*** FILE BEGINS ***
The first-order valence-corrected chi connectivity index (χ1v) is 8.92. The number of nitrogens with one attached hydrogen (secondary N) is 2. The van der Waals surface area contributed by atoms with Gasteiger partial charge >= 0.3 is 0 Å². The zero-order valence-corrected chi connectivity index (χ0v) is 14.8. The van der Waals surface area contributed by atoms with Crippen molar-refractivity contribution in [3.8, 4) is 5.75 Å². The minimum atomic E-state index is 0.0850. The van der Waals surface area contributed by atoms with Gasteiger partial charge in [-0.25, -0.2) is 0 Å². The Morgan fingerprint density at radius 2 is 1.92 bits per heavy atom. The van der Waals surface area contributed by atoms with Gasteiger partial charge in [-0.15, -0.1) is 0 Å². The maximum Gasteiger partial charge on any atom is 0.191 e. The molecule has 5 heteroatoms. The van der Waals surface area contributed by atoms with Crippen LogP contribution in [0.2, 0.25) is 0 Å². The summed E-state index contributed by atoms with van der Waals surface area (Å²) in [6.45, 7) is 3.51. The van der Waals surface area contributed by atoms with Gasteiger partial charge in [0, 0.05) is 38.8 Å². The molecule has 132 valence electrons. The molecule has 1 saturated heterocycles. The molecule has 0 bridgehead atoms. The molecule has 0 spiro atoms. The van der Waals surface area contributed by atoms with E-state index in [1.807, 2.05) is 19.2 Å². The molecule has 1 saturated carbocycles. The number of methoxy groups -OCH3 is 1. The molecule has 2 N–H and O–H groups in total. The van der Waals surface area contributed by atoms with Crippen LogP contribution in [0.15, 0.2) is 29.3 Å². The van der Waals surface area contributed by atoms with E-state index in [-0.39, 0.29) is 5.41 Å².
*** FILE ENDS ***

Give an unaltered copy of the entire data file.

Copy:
The first-order valence-corrected chi connectivity index (χ1v) is 8.92. The number of nitrogens with one attached hydrogen (secondary N) is 2. The van der Waals surface area contributed by atoms with Gasteiger partial charge >= 0.3 is 0 Å². The zero-order valence-corrected chi connectivity index (χ0v) is 14.8. The van der Waals surface area contributed by atoms with Crippen molar-refractivity contribution in [3.8, 4) is 5.75 Å². The minimum atomic E-state index is 0.0850. The van der Waals surface area contributed by atoms with Gasteiger partial charge in [-0.25, -0.2) is 0 Å². The Morgan fingerprint density at radius 2 is 1.92 bits per heavy atom. The van der Waals surface area contributed by atoms with Gasteiger partial charge in [-0.15, -0.1) is 0 Å². The maximum Gasteiger partial charge on any atom is 0.191 e. The molecule has 5 heteroatoms. The van der Waals surface area contributed by atoms with Crippen LogP contribution in [0.2, 0.25) is 0 Å². The summed E-state index contributed by atoms with van der Waals surface area (Å²) in [6.45, 7) is 3.51. The van der Waals surface area contributed by atoms with Gasteiger partial charge in [0, 0.05) is 38.8 Å². The molecule has 132 valence electrons. The molecule has 1 saturated heterocycles. The molecule has 0 bridgehead atoms. The molecule has 0 spiro atoms. The van der Waals surface area contributed by atoms with E-state index in [1.807, 2.05) is 19.2 Å². The molecule has 1 saturated carbocycles. The number of methoxy groups -OCH3 is 1. The molecule has 2 N–H and O–H groups in total. The van der Waals surface area contributed by atoms with Crippen LogP contribution in [0.15, 0.2) is 29.3 Å². The van der Waals surface area contributed by atoms with E-state index in [-0.39, 0.29) is 5.41 Å².